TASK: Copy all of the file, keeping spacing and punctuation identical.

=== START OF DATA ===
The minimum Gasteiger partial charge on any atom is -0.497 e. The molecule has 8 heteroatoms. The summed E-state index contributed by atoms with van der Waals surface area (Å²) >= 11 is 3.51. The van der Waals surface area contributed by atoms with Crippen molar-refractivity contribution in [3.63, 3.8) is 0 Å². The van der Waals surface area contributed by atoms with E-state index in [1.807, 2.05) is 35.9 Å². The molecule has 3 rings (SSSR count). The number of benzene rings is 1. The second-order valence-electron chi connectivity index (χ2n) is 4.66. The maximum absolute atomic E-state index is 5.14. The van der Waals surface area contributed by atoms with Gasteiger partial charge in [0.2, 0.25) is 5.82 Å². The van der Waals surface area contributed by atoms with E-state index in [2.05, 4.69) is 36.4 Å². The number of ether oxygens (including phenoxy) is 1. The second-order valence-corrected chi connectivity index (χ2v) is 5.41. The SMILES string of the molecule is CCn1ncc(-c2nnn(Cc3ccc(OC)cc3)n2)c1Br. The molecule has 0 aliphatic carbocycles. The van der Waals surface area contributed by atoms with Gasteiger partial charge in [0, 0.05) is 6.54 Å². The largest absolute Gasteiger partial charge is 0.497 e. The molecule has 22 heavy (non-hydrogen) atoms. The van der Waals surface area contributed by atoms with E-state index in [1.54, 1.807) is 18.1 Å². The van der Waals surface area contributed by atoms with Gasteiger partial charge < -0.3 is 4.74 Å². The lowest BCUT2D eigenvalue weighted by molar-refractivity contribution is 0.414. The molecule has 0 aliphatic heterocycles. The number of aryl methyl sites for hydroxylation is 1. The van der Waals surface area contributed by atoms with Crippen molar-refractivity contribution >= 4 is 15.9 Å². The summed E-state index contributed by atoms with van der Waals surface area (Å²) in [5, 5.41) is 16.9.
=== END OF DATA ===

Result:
The minimum Gasteiger partial charge on any atom is -0.497 e. The molecule has 8 heteroatoms. The summed E-state index contributed by atoms with van der Waals surface area (Å²) >= 11 is 3.51. The van der Waals surface area contributed by atoms with Crippen molar-refractivity contribution in [3.63, 3.8) is 0 Å². The van der Waals surface area contributed by atoms with E-state index in [1.807, 2.05) is 35.9 Å². The molecule has 3 rings (SSSR count). The number of benzene rings is 1. The second-order valence-electron chi connectivity index (χ2n) is 4.66. The maximum absolute atomic E-state index is 5.14. The van der Waals surface area contributed by atoms with Gasteiger partial charge in [0.2, 0.25) is 5.82 Å². The van der Waals surface area contributed by atoms with E-state index in [2.05, 4.69) is 36.4 Å². The number of ether oxygens (including phenoxy) is 1. The second-order valence-corrected chi connectivity index (χ2v) is 5.41. The SMILES string of the molecule is CCn1ncc(-c2nnn(Cc3ccc(OC)cc3)n2)c1Br. The molecule has 0 aliphatic carbocycles. The van der Waals surface area contributed by atoms with Gasteiger partial charge in [0, 0.05) is 6.54 Å². The largest absolute Gasteiger partial charge is 0.497 e. The molecule has 22 heavy (non-hydrogen) atoms. The van der Waals surface area contributed by atoms with E-state index in [1.54, 1.807) is 18.1 Å². The van der Waals surface area contributed by atoms with Gasteiger partial charge < -0.3 is 4.74 Å². The lowest BCUT2D eigenvalue weighted by molar-refractivity contribution is 0.414. The molecule has 0 aliphatic heterocycles. The number of aryl methyl sites for hydroxylation is 1. The van der Waals surface area contributed by atoms with Crippen molar-refractivity contribution >= 4 is 15.9 Å². The summed E-state index contributed by atoms with van der Waals surface area (Å²) in [5, 5.41) is 16.9.